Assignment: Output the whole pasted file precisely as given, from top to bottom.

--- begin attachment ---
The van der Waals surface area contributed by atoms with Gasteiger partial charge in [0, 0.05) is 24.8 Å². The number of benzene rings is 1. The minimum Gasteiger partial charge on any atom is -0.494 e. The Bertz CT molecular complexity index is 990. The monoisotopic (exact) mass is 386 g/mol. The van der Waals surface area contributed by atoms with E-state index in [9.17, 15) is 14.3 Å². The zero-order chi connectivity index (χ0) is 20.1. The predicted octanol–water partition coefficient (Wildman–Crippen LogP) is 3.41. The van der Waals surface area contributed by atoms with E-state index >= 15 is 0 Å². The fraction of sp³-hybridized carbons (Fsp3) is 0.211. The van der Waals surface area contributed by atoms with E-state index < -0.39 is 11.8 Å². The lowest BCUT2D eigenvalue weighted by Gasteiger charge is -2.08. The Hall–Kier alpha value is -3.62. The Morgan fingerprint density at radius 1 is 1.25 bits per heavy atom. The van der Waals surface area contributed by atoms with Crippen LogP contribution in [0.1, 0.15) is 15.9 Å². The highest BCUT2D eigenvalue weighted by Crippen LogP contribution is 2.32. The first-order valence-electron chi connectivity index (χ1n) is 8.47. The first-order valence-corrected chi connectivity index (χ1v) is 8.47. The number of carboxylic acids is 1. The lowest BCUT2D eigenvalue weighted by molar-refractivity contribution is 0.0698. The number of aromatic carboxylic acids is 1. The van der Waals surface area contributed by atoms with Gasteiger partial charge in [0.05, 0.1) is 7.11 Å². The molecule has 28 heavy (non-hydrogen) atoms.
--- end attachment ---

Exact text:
The van der Waals surface area contributed by atoms with Gasteiger partial charge in [0, 0.05) is 24.8 Å². The number of benzene rings is 1. The minimum Gasteiger partial charge on any atom is -0.494 e. The Bertz CT molecular complexity index is 990. The monoisotopic (exact) mass is 386 g/mol. The van der Waals surface area contributed by atoms with E-state index in [9.17, 15) is 14.3 Å². The zero-order chi connectivity index (χ0) is 20.1. The predicted octanol–water partition coefficient (Wildman–Crippen LogP) is 3.41. The van der Waals surface area contributed by atoms with E-state index >= 15 is 0 Å². The fraction of sp³-hybridized carbons (Fsp3) is 0.211. The van der Waals surface area contributed by atoms with E-state index < -0.39 is 11.8 Å². The lowest BCUT2D eigenvalue weighted by Gasteiger charge is -2.08. The Hall–Kier alpha value is -3.62. The Morgan fingerprint density at radius 1 is 1.25 bits per heavy atom. The van der Waals surface area contributed by atoms with Crippen LogP contribution in [0.1, 0.15) is 15.9 Å². The highest BCUT2D eigenvalue weighted by Crippen LogP contribution is 2.32. The first-order valence-electron chi connectivity index (χ1n) is 8.47. The first-order valence-corrected chi connectivity index (χ1v) is 8.47. The number of carboxylic acids is 1. The lowest BCUT2D eigenvalue weighted by molar-refractivity contribution is 0.0698. The number of aromatic carboxylic acids is 1. The van der Waals surface area contributed by atoms with Gasteiger partial charge in [0.05, 0.1) is 7.11 Å². The molecule has 28 heavy (non-hydrogen) atoms.